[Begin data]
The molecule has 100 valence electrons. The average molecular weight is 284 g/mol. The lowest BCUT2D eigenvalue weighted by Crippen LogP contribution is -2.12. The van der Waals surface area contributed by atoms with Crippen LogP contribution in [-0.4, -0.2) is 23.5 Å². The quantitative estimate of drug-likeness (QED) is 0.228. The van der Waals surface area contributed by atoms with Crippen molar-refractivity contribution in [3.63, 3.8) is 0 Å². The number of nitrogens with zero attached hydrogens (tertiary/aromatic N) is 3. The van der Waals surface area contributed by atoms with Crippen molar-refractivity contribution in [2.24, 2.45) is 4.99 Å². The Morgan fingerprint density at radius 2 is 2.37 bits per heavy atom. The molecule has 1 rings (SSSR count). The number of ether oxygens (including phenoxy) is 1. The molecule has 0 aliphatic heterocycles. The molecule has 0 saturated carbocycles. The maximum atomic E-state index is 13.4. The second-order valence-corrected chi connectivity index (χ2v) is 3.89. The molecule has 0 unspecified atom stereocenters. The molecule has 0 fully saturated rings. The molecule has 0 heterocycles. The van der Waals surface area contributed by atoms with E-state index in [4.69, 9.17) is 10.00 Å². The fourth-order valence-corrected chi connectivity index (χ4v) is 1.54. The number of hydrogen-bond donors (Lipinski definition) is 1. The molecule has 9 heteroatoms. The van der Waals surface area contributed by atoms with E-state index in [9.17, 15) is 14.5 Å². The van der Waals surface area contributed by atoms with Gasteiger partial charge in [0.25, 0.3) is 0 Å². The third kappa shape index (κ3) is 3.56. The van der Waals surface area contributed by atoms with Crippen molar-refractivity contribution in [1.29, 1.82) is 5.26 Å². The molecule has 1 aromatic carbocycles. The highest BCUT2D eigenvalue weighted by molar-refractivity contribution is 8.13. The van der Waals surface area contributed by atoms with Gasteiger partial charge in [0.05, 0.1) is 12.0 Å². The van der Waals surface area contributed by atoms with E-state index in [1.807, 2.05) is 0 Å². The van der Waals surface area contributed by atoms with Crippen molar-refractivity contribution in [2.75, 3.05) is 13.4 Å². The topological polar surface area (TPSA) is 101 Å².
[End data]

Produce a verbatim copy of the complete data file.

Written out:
The molecule has 100 valence electrons. The average molecular weight is 284 g/mol. The lowest BCUT2D eigenvalue weighted by Crippen LogP contribution is -2.12. The van der Waals surface area contributed by atoms with Crippen LogP contribution in [-0.4, -0.2) is 23.5 Å². The quantitative estimate of drug-likeness (QED) is 0.228. The van der Waals surface area contributed by atoms with Crippen molar-refractivity contribution in [3.63, 3.8) is 0 Å². The number of nitrogens with zero attached hydrogens (tertiary/aromatic N) is 3. The van der Waals surface area contributed by atoms with Crippen molar-refractivity contribution in [2.24, 2.45) is 4.99 Å². The Morgan fingerprint density at radius 2 is 2.37 bits per heavy atom. The molecule has 1 rings (SSSR count). The number of ether oxygens (including phenoxy) is 1. The molecule has 0 aliphatic heterocycles. The molecule has 0 saturated carbocycles. The maximum atomic E-state index is 13.4. The second-order valence-corrected chi connectivity index (χ2v) is 3.89. The molecule has 0 unspecified atom stereocenters. The molecule has 0 fully saturated rings. The molecule has 0 heterocycles. The van der Waals surface area contributed by atoms with E-state index in [4.69, 9.17) is 10.00 Å². The fourth-order valence-corrected chi connectivity index (χ4v) is 1.54. The number of hydrogen-bond donors (Lipinski definition) is 1. The molecule has 9 heteroatoms. The van der Waals surface area contributed by atoms with E-state index in [9.17, 15) is 14.5 Å². The van der Waals surface area contributed by atoms with Gasteiger partial charge in [0.25, 0.3) is 0 Å². The third kappa shape index (κ3) is 3.56. The van der Waals surface area contributed by atoms with Crippen molar-refractivity contribution in [1.29, 1.82) is 5.26 Å². The molecule has 1 aromatic carbocycles. The highest BCUT2D eigenvalue weighted by molar-refractivity contribution is 8.13. The van der Waals surface area contributed by atoms with Gasteiger partial charge in [0.05, 0.1) is 12.0 Å². The van der Waals surface area contributed by atoms with E-state index in [1.807, 2.05) is 0 Å². The van der Waals surface area contributed by atoms with Crippen molar-refractivity contribution in [2.75, 3.05) is 13.4 Å². The topological polar surface area (TPSA) is 101 Å².